Beating the rush (and tide) at Hopewell Rocks
The Bay of Fundy's rolling tides rise about an average of
But as I slip through the scrum and over a patch of beached seaweed, two security guards stop me and usher me in the opposite direction. The tide comes in quickly and the right side of the beach is filling up fast. I reluctantly comply, having missed the chance to see Diamond Rock up close. I snap a photo of it later on anyway, from a nearby observation. By then the water level has risen almost 40 feet - 39.7 in fact – in a little over two hours, giving the busload of Germans and I exactly what we bargained for: high tide at Hopewell Rocks.
Mic Mac legend says the rocks are former runaway slaves who were turned to stone by the Great Whales. Modern day geologists would strongly disagree. The giant pieces of sand and gravel were brought here by Glacier Mountains some 300 million years ago. Once part of the dominating landscape, their unique shapes were carved by the continuous lashings brought on by the Bay of Fundy’s furious tides. Vegetation still remains on top of many of the massive pebbles. The force is so strong that it has carved a hole big enough to drive an ice cream truck through in the center of one rock. When the tide rises, the hole is reduced to the size of a church bell.
Two unique characteristics define why Hopewell Rocks sees the Bay of Fundy’s highest tides. For starters, one must understand the Bay’s funnel shape. At its mouth, the bay measures about 100 km (62 miles) wide and between 400-700 feet deep. The area around Hopewell Rocks is about 2.5 km (1.5 miles) and about 45 feet deep at low tide. The gradual drop off in both depth and size restricts tidal flow, leaving the water with only one direction to go: up. Secondly, it takes a long time to fill the world’s largest bathtub. It takes almost the same amount of time to flood the length of the Bay of Fundy as it does for the adjoining Gulf of Maine.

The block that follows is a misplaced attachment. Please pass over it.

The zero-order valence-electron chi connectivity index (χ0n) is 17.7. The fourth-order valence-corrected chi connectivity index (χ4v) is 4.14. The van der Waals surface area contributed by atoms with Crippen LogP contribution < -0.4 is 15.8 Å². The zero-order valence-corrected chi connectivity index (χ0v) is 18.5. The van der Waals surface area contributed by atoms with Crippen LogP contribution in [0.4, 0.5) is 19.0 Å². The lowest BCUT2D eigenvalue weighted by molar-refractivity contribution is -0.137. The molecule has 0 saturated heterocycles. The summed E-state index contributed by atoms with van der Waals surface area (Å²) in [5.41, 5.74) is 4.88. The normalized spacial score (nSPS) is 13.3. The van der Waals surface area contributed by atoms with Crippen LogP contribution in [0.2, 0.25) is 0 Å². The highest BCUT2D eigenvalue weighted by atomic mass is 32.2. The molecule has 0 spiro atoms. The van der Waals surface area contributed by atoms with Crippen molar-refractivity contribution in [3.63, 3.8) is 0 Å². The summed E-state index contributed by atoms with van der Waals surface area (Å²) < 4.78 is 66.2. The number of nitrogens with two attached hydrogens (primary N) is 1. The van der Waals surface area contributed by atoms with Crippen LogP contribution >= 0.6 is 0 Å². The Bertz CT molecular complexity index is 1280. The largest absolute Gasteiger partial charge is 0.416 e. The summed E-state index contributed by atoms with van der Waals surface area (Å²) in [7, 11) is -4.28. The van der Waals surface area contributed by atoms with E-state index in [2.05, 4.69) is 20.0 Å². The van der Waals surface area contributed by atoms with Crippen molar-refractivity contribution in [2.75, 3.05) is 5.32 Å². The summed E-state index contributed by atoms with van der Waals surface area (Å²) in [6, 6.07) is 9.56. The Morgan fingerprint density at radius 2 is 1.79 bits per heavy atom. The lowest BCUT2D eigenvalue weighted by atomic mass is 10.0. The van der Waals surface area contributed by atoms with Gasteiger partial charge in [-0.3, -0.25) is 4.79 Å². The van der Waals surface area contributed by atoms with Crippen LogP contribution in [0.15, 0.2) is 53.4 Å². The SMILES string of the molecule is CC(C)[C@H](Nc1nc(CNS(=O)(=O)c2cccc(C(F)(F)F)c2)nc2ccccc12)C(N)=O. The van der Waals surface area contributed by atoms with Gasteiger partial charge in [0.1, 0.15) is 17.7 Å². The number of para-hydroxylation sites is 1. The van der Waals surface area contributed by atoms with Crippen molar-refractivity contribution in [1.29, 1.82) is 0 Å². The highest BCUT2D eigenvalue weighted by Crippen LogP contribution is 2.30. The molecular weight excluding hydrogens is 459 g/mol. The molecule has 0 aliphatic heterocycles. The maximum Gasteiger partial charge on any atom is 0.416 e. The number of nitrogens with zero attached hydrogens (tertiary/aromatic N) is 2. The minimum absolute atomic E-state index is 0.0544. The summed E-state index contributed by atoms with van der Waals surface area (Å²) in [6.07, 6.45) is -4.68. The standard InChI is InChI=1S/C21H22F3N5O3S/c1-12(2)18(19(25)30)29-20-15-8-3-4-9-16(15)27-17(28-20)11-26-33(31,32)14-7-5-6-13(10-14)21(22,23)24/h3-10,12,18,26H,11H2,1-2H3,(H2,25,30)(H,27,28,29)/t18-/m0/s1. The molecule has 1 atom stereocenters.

The combination creates what is called the "Saiche Effect". Essentially, the water moves like a child sloshing water back and forth in the bathtub, each wave being bigger than the last. The intense erosions make the immense boulders as dangerous as they beautiful. The tide removes about two feet of rock each year from the area. In 2002, a rock formation weighing 50 tonnes broke off from the cliff. The rock landed in an area about 700 metres away from the main staircase that was already cordoned off. These areas are marked off with waist-high chains and yellow sign warning visitors of the potential for falling debris. A scaling company inspects the rocks every year. About half a dozen areas are chained off today.
A view of low tide at at Hopewell Rocks
Remarkably, no injuries from fallen rocks have been reported at Hopewell Rocks since the province of New Brunswick acquired it in 1958. In March, the province announced the Department of Tourism and Parks would run the site for the 2007 season, ending a nine year run by American-based Serco FM Inc., whose contract ended on New Year’s Eve, 2006.